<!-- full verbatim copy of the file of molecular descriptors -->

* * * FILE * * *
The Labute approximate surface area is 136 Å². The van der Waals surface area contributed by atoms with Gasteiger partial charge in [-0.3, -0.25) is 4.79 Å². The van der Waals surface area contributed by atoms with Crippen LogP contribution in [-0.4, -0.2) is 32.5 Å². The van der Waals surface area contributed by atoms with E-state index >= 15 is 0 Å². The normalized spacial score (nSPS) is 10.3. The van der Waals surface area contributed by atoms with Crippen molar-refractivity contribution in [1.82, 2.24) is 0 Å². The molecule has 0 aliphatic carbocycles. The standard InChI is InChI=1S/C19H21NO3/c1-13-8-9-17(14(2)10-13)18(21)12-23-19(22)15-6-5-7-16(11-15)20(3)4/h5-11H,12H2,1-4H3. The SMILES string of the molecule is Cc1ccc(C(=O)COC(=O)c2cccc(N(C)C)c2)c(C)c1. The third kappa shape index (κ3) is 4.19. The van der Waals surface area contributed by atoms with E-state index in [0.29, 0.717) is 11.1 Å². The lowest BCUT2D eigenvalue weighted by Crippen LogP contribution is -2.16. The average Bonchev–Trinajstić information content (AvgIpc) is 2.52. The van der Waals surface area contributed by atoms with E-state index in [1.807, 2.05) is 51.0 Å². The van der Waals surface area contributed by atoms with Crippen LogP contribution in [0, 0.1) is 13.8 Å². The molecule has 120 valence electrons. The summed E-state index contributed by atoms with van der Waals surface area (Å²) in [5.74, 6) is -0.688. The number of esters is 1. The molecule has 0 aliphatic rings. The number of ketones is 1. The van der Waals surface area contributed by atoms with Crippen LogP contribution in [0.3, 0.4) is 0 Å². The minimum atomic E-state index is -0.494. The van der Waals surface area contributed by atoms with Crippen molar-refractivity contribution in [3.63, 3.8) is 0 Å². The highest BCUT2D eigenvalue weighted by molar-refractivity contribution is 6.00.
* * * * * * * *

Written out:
The Labute approximate surface area is 136 Å². The van der Waals surface area contributed by atoms with Gasteiger partial charge in [-0.3, -0.25) is 4.79 Å². The van der Waals surface area contributed by atoms with Crippen LogP contribution in [-0.4, -0.2) is 32.5 Å². The van der Waals surface area contributed by atoms with E-state index >= 15 is 0 Å². The normalized spacial score (nSPS) is 10.3. The van der Waals surface area contributed by atoms with Crippen molar-refractivity contribution in [1.82, 2.24) is 0 Å². The molecule has 0 aliphatic carbocycles. The standard InChI is InChI=1S/C19H21NO3/c1-13-8-9-17(14(2)10-13)18(21)12-23-19(22)15-6-5-7-16(11-15)20(3)4/h5-11H,12H2,1-4H3. The SMILES string of the molecule is Cc1ccc(C(=O)COC(=O)c2cccc(N(C)C)c2)c(C)c1. The third kappa shape index (κ3) is 4.19. The van der Waals surface area contributed by atoms with E-state index in [0.29, 0.717) is 11.1 Å². The lowest BCUT2D eigenvalue weighted by Crippen LogP contribution is -2.16. The average Bonchev–Trinajstić information content (AvgIpc) is 2.52. The van der Waals surface area contributed by atoms with E-state index in [1.807, 2.05) is 51.0 Å². The van der Waals surface area contributed by atoms with Crippen LogP contribution in [0, 0.1) is 13.8 Å². The molecule has 120 valence electrons. The summed E-state index contributed by atoms with van der Waals surface area (Å²) in [5.74, 6) is -0.688. The number of esters is 1. The molecule has 0 aliphatic rings. The number of ketones is 1. The van der Waals surface area contributed by atoms with Crippen LogP contribution in [0.3, 0.4) is 0 Å². The minimum atomic E-state index is -0.494. The van der Waals surface area contributed by atoms with Crippen molar-refractivity contribution in [3.63, 3.8) is 0 Å². The highest BCUT2D eigenvalue weighted by molar-refractivity contribution is 6.00.